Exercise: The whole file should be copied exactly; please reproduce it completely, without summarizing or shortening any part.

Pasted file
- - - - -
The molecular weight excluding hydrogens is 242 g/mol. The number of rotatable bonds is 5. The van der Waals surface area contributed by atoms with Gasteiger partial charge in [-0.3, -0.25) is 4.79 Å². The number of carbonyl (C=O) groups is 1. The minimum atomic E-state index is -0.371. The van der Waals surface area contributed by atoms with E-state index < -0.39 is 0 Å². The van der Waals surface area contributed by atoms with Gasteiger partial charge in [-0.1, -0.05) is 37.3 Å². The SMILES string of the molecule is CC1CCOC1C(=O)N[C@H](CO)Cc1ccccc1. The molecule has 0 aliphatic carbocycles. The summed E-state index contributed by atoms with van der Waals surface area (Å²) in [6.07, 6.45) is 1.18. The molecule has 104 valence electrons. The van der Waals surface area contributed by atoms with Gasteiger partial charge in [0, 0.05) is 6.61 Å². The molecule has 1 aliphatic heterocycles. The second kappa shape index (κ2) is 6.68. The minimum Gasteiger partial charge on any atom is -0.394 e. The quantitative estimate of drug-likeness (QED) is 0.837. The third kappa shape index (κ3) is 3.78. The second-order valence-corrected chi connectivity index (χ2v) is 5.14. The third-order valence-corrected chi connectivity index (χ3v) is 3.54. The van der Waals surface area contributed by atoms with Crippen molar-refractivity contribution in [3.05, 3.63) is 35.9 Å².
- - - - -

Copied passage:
The molecular weight excluding hydrogens is 242 g/mol. The number of rotatable bonds is 5. The van der Waals surface area contributed by atoms with Gasteiger partial charge in [-0.3, -0.25) is 4.79 Å². The number of carbonyl (C=O) groups is 1. The minimum atomic E-state index is -0.371. The van der Waals surface area contributed by atoms with E-state index < -0.39 is 0 Å². The van der Waals surface area contributed by atoms with Gasteiger partial charge in [-0.1, -0.05) is 37.3 Å². The SMILES string of the molecule is CC1CCOC1C(=O)N[C@H](CO)Cc1ccccc1. The molecule has 0 aliphatic carbocycles. The summed E-state index contributed by atoms with van der Waals surface area (Å²) in [6.07, 6.45) is 1.18. The molecule has 104 valence electrons. The van der Waals surface area contributed by atoms with Gasteiger partial charge in [0, 0.05) is 6.61 Å². The molecule has 1 aliphatic heterocycles. The second kappa shape index (κ2) is 6.68. The minimum Gasteiger partial charge on any atom is -0.394 e. The quantitative estimate of drug-likeness (QED) is 0.837. The third kappa shape index (κ3) is 3.78. The second-order valence-corrected chi connectivity index (χ2v) is 5.14. The third-order valence-corrected chi connectivity index (χ3v) is 3.54. The van der Waals surface area contributed by atoms with Crippen molar-refractivity contribution in [3.05, 3.63) is 35.9 Å².